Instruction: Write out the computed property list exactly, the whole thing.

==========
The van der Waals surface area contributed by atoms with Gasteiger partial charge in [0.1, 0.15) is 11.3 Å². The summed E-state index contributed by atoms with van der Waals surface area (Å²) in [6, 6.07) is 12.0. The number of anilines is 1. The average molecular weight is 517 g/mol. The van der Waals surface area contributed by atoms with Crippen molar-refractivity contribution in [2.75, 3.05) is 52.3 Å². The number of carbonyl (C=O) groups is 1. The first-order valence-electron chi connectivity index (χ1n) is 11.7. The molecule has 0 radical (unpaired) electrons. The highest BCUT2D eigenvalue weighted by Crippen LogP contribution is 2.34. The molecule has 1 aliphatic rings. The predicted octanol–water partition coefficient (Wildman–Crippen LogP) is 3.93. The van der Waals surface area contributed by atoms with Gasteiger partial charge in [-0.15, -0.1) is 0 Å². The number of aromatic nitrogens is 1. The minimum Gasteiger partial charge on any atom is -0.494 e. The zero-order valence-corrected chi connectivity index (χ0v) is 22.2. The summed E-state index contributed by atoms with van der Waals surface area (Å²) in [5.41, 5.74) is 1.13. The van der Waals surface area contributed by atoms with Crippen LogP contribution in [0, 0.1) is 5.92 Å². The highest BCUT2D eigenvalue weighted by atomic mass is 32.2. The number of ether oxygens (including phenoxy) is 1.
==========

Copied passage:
The van der Waals surface area contributed by atoms with Gasteiger partial charge in [0.1, 0.15) is 11.3 Å². The summed E-state index contributed by atoms with van der Waals surface area (Å²) in [6, 6.07) is 12.0. The number of anilines is 1. The average molecular weight is 517 g/mol. The van der Waals surface area contributed by atoms with Crippen molar-refractivity contribution in [2.75, 3.05) is 52.3 Å². The number of carbonyl (C=O) groups is 1. The first-order valence-electron chi connectivity index (χ1n) is 11.7. The molecule has 0 radical (unpaired) electrons. The highest BCUT2D eigenvalue weighted by Crippen LogP contribution is 2.34. The molecule has 1 aliphatic rings. The predicted octanol–water partition coefficient (Wildman–Crippen LogP) is 3.93. The van der Waals surface area contributed by atoms with Gasteiger partial charge in [-0.15, -0.1) is 0 Å². The number of aromatic nitrogens is 1. The minimum Gasteiger partial charge on any atom is -0.494 e. The zero-order valence-corrected chi connectivity index (χ0v) is 22.2. The summed E-state index contributed by atoms with van der Waals surface area (Å²) in [5.41, 5.74) is 1.13. The van der Waals surface area contributed by atoms with Crippen LogP contribution in [0, 0.1) is 5.92 Å². The highest BCUT2D eigenvalue weighted by atomic mass is 32.2. The number of ether oxygens (including phenoxy) is 1.